• Crude oil - The biggest portion of the cost of gas goes to the crude-oil suppliers. This is determined by the world's oil-exporting nations, particularly the Organization of the Petroleum Exporting Countries (OPEC), which you will learn more about in the next section. The amount of crude oil these countries produce determines the price of a barrel of oil. Crude-oil prices averaged around $35 per barrel (1 barrel = 42 gallons or 158.99 L) in 2004. And, after Hurricane Katrina, some prices were almost double that. In April 2008, crude-oil prices averaged around $104.74 per barrel. During that month, the price of oil reached a record price of almost $120 a barrel [Source: U.S. DOE]. By May 16, prices had topped $117 per barrel [source: MarketWatch]. This sharp increase in price may have been due in part to speculation in oil futures rather than a shortage of crude oil [source: Davidson]. Sometimes, gas prices go up even though there is plenty of crude oil on the market. It depends on what kind of oil it is. Oil can be classified as heavy or light, and as sweet or sour (no one actually tastes the oil, that's just what they call it). Light, sweet crude is easier and cheaper to refine, but supplies have been running low. There's plenty of heavy, sour crude available in the world, but refineries, particularly those in the U.S., have to undergo costly retooling to handle it.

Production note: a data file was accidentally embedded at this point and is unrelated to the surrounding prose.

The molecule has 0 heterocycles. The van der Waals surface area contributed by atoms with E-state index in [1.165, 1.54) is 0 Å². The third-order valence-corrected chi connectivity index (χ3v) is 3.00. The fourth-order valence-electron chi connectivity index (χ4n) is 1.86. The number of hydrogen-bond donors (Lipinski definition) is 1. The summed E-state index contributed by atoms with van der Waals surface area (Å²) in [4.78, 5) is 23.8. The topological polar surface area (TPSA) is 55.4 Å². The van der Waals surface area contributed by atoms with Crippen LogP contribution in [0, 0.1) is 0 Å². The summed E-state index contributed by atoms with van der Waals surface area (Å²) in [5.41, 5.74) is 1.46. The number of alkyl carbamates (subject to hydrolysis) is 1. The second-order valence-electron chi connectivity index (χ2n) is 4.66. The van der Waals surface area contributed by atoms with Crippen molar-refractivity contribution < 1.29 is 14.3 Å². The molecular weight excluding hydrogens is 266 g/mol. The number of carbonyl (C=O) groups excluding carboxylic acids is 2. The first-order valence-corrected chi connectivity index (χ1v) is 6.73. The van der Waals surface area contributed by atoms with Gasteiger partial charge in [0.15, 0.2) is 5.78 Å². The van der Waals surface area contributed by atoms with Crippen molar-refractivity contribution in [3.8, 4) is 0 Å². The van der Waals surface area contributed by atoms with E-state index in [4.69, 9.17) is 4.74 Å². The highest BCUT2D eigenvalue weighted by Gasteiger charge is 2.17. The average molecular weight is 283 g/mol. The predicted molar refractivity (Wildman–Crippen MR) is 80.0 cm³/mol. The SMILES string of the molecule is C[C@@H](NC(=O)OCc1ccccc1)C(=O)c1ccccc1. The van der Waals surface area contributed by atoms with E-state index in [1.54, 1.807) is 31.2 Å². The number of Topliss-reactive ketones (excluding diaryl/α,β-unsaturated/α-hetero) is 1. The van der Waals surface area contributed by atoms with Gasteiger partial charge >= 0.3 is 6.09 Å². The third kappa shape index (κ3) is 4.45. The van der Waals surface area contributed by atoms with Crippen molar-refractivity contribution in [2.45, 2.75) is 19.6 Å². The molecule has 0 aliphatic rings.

• Refining costs - The cost of refining diesel fuel can be considerably higher than the price of refining regular gasoline. To learn more about oil refining, read How Oil Refining Works.
  • Distribution and marketing - Crude oil is transported to refineries, and gasoline is shipped from the refineries to distribution points and then to gas stations. The price of transportation is passed along to the consumer. Marketing the brand of the oil company is also added into the cost of the gasoline you buy.
  • Taxes - Federal excise taxes are 18.4 cents per gallon, and state excise taxes average 18.2 cents per gallon. There may also be some additional taxes, such as applicable state sales taxes, gross receipts taxes, oil inspection fees, underground storage tank fees and other miscellaneous environmental fees. Add that to the state excise taxes, and it can average 27.4 cents. It could be worse. In Europe, gas prices are far higher than in America because taxes on gas are much higher.